Holmes knew La Verne Law faced serious challenges when he accepted the position in spring 2013. He’d served as chair of the American Bar Association site team that visited in 2011 as La Verne was attempting to gain full ABA approval.
By the time he officially took office in June 2013, Holmes had given a great deal of thought to the law school’s situation as well as the state of legal education across the country.
“I came here with a specific mission – to develop and implement a new model for legal education. That was what I was focused on, the opportunity to do that,” Holmes said.
That mission required Holmes to expand on what was already in place and establish a solid base to support his vision. He began holding individual and group meetings with La Verne Law faculty, administrators, staff, students, alumni, donors, and members of the university and local legal communities. Stories were told, ideas exchanged, and concepts started taking shape.
Those efforts established a vision statement, a mission statement and, ultimately, five core principles forming the foundation of the La Verne Law Model of Legal Education.
• Basic Skills for Success: Grounding students in the ability to Read, Analyze and Present (RAP) for success in the classroom, on the bar exam, and in their chosen legal careers. Those concepts are incorporated in orientation, maintained and expanded upon throughout the curriculum, and finely honed during postgraduate bar exam preparation.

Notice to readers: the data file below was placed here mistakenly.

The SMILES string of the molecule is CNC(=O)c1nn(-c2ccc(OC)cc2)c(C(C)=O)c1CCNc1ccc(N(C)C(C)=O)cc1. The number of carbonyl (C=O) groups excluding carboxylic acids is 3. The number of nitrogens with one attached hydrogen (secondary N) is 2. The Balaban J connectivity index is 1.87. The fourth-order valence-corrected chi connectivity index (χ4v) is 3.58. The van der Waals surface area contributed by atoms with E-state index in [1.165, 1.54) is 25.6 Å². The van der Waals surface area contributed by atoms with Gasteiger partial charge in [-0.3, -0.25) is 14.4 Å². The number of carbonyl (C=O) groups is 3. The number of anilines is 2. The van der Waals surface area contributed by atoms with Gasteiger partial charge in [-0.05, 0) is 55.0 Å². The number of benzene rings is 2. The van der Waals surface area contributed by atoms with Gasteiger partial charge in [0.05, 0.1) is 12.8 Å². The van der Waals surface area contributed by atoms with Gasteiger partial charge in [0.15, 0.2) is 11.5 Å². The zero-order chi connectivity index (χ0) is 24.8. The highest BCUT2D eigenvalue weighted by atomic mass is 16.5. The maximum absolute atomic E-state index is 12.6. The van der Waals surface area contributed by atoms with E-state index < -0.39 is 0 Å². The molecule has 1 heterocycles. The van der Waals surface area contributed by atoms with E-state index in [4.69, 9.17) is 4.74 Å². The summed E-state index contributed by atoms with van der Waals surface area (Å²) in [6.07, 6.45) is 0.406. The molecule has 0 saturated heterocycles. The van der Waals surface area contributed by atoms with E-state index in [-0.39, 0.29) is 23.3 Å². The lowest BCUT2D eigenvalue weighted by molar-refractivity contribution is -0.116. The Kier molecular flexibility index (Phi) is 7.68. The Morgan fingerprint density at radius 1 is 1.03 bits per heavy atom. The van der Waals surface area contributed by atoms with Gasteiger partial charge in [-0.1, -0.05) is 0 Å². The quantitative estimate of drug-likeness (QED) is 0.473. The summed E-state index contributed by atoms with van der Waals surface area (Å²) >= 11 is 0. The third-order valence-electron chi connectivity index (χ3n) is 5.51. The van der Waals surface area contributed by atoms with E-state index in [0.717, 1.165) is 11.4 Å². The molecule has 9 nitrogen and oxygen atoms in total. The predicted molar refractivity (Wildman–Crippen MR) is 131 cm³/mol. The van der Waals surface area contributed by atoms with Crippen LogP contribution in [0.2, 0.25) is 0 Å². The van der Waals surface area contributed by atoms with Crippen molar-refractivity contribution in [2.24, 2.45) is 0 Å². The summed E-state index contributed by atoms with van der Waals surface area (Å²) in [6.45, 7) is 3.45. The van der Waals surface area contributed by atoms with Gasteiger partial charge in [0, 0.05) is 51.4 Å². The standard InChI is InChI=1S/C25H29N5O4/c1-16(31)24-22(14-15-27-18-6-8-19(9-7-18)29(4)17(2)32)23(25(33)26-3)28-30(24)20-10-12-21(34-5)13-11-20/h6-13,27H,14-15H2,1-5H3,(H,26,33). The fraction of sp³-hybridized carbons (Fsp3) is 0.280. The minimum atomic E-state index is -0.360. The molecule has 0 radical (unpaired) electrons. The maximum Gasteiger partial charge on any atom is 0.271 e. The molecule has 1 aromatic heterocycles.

• High Bar Performance: Introducing students – in every class and at each stage of their law school life – to bar exam success concepts through the Center for Academic & Bar Readiness (CABR). It continues with the Bar Exam Strategic Training (BEST) program offering graduates preparation for their first bar exam.
• Ready to Practice Curriculum: Equipping students with the skills and experiences lawyers, judges, clients and the legal community expect from a law school graduate. Its revised curriculum exposes students to the interconnection of knowledge, skills and experience, making graduates highly attractive to potential employers.
• Being a Beacon of Hope & Inspiration: As an institution, the law school is involved in understanding and advancing the law as well as serving as a community resource. It promotes learning, academic research, cultural outreach and establishes itself as an interested and engaged partner with the local, regional and legal communities.